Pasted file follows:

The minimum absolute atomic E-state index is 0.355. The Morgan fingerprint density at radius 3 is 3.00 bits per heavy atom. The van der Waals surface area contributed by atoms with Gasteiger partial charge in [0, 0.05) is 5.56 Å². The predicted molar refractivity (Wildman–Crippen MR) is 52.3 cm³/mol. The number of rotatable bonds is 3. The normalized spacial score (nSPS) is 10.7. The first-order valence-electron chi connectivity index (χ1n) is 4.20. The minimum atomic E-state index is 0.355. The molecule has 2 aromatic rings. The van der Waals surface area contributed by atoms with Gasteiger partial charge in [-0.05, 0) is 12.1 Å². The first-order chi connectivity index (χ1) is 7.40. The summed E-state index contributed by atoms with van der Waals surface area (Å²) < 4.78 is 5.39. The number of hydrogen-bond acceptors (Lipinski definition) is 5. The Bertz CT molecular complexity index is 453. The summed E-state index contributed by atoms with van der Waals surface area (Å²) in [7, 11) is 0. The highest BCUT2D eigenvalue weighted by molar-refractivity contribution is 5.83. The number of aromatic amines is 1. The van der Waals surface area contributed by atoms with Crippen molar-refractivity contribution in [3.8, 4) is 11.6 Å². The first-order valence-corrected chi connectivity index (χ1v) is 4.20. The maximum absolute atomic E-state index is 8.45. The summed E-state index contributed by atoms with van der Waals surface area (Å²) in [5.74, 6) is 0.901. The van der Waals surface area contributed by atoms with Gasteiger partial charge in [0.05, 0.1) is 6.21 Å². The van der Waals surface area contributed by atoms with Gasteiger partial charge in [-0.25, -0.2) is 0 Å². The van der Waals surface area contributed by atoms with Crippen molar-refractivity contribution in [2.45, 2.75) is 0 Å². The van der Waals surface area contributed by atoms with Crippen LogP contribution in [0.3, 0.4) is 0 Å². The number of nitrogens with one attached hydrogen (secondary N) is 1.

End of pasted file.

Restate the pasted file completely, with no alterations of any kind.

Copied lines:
The minimum absolute atomic E-state index is 0.355. The Morgan fingerprint density at radius 3 is 3.00 bits per heavy atom. The van der Waals surface area contributed by atoms with Gasteiger partial charge in [0, 0.05) is 5.56 Å². The predicted molar refractivity (Wildman–Crippen MR) is 52.3 cm³/mol. The number of rotatable bonds is 3. The normalized spacial score (nSPS) is 10.7. The first-order valence-electron chi connectivity index (χ1n) is 4.20. The minimum atomic E-state index is 0.355. The molecule has 2 aromatic rings. The van der Waals surface area contributed by atoms with Gasteiger partial charge in [-0.05, 0) is 12.1 Å². The first-order chi connectivity index (χ1) is 7.40. The summed E-state index contributed by atoms with van der Waals surface area (Å²) < 4.78 is 5.39. The number of hydrogen-bond acceptors (Lipinski definition) is 5. The Bertz CT molecular complexity index is 453. The summed E-state index contributed by atoms with van der Waals surface area (Å²) in [7, 11) is 0. The highest BCUT2D eigenvalue weighted by molar-refractivity contribution is 5.83. The number of aromatic amines is 1. The van der Waals surface area contributed by atoms with Crippen molar-refractivity contribution in [3.8, 4) is 11.6 Å². The first-order valence-corrected chi connectivity index (χ1v) is 4.20. The maximum absolute atomic E-state index is 8.45. The summed E-state index contributed by atoms with van der Waals surface area (Å²) in [5.74, 6) is 0.901. The van der Waals surface area contributed by atoms with Gasteiger partial charge in [0.05, 0.1) is 6.21 Å². The van der Waals surface area contributed by atoms with Gasteiger partial charge in [-0.25, -0.2) is 0 Å². The van der Waals surface area contributed by atoms with Crippen molar-refractivity contribution in [2.45, 2.75) is 0 Å². The van der Waals surface area contributed by atoms with Crippen LogP contribution in [0.3, 0.4) is 0 Å². The number of nitrogens with one attached hydrogen (secondary N) is 1.